• Work related books, magazines, newspapers, and journals  
  • Protective hat and sunscreen used when working outside  
  • Computer consumables (for example, printer paper and ink) and stationery  
  • Home office equipment, including computers, printers, phones, furniture and furnishings – you can claim either the full cost of items up to $300 decline in value for items over $300.

Fees, compliance, and subscriptions  

  • Union or membership fees   
  • NESA accreditation annual renewal fees  
  • Teaching registration fees and related costs    
  • Working with children check / Blue card applications  
  • Cost of relevant memberships and subscriptions (Teach Starter, Twinkl, etc.)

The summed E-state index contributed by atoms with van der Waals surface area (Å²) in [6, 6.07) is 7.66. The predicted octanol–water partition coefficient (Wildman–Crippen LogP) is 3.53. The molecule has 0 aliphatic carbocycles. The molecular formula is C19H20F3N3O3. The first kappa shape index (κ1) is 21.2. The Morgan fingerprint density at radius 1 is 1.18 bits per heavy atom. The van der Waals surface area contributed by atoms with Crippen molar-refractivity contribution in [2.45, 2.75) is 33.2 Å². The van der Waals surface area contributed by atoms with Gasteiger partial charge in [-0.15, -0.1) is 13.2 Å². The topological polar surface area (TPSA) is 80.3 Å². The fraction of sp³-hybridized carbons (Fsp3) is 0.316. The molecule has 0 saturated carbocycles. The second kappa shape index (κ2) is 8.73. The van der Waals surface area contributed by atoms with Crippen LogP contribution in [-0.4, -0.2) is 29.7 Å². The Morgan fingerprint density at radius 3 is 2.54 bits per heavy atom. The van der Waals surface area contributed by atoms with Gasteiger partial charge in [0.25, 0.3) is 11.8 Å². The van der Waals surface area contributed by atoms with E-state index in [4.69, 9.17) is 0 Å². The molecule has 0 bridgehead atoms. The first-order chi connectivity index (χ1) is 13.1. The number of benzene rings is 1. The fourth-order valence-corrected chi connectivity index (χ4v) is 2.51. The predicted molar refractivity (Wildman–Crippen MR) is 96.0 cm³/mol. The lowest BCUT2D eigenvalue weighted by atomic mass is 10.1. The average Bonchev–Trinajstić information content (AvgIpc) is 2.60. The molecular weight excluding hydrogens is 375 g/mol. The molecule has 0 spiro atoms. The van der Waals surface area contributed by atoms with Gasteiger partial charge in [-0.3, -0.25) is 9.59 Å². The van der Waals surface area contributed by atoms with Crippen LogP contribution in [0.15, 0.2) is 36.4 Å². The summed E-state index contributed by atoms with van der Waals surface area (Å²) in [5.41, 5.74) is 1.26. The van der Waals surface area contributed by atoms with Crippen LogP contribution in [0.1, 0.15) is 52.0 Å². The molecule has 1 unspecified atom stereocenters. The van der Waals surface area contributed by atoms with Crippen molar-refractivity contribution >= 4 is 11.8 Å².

Professional development and training costs  

  • Self-education that relates to your current teaching role e.g. your ClassCover Learn membership  
  • Accredited paid courses face to face or online that improve your capacity as a teacher e.g. Numeracy, Literacy, Sports coaching, Arts, Leadership, Science etc.

Travel (if not already reimbursed)  

  • If you have been left out of pocket for work related travel expenses that you haven’t been reimbursed for by your employer, you may be able to claim these as tax deductions. These can include:  

Car expenses   

Trips to and from work are considered a private expense and are generally not tax deductible, however, there are some exceptions. For example, car expenses may be considered a deduction if you use your personal vehicle to transport students to and from school excursions or events. You may also be able to claim a deduction for transporting bulky equipment if: